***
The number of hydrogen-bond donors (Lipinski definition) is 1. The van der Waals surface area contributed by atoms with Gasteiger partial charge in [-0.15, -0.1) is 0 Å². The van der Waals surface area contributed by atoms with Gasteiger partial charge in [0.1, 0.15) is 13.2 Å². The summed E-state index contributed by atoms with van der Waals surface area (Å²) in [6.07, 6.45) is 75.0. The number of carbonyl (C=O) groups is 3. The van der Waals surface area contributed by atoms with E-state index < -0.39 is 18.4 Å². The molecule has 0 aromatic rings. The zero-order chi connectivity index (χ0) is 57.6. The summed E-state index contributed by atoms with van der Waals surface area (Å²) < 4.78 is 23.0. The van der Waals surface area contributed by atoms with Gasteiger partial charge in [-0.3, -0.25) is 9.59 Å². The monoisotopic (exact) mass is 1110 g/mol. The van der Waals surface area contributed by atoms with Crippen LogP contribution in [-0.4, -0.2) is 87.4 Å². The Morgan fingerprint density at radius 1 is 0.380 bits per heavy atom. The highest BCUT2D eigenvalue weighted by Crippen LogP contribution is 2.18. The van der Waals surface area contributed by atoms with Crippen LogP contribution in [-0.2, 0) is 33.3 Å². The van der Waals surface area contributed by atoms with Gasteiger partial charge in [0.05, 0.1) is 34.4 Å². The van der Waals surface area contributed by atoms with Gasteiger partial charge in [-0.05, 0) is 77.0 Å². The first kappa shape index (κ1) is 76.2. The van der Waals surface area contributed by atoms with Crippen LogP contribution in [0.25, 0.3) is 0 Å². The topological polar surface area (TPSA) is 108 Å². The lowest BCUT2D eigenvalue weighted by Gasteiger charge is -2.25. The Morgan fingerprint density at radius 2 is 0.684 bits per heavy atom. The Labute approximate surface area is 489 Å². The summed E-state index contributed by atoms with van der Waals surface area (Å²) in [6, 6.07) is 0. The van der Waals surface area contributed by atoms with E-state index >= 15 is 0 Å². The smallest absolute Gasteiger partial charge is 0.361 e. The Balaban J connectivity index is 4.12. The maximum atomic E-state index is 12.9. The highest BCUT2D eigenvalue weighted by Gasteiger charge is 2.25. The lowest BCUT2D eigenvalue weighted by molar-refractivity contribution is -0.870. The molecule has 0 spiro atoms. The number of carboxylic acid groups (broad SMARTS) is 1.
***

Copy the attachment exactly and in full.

The number of hydrogen-bond donors (Lipinski definition) is 1. The van der Waals surface area contributed by atoms with Gasteiger partial charge in [-0.15, -0.1) is 0 Å². The van der Waals surface area contributed by atoms with Gasteiger partial charge in [0.1, 0.15) is 13.2 Å². The summed E-state index contributed by atoms with van der Waals surface area (Å²) in [6.07, 6.45) is 75.0. The number of carbonyl (C=O) groups is 3. The van der Waals surface area contributed by atoms with E-state index < -0.39 is 18.4 Å². The molecule has 0 aromatic rings. The zero-order chi connectivity index (χ0) is 57.6. The summed E-state index contributed by atoms with van der Waals surface area (Å²) < 4.78 is 23.0. The van der Waals surface area contributed by atoms with Gasteiger partial charge in [-0.3, -0.25) is 9.59 Å². The monoisotopic (exact) mass is 1110 g/mol. The van der Waals surface area contributed by atoms with Crippen LogP contribution in [-0.4, -0.2) is 87.4 Å². The Morgan fingerprint density at radius 1 is 0.380 bits per heavy atom. The highest BCUT2D eigenvalue weighted by Crippen LogP contribution is 2.18. The van der Waals surface area contributed by atoms with Crippen LogP contribution in [-0.2, 0) is 33.3 Å². The van der Waals surface area contributed by atoms with Gasteiger partial charge in [0.05, 0.1) is 34.4 Å². The van der Waals surface area contributed by atoms with Gasteiger partial charge in [-0.05, 0) is 77.0 Å². The first kappa shape index (κ1) is 76.2. The van der Waals surface area contributed by atoms with Crippen LogP contribution in [0.25, 0.3) is 0 Å². The topological polar surface area (TPSA) is 108 Å². The lowest BCUT2D eigenvalue weighted by Gasteiger charge is -2.25. The Morgan fingerprint density at radius 2 is 0.684 bits per heavy atom. The Labute approximate surface area is 489 Å². The summed E-state index contributed by atoms with van der Waals surface area (Å²) in [6, 6.07) is 0. The van der Waals surface area contributed by atoms with E-state index >= 15 is 0 Å². The smallest absolute Gasteiger partial charge is 0.361 e. The Balaban J connectivity index is 4.12. The maximum atomic E-state index is 12.9. The highest BCUT2D eigenvalue weighted by Gasteiger charge is 2.25. The lowest BCUT2D eigenvalue weighted by molar-refractivity contribution is -0.870. The molecule has 0 spiro atoms. The number of carboxylic acid groups (broad SMARTS) is 1.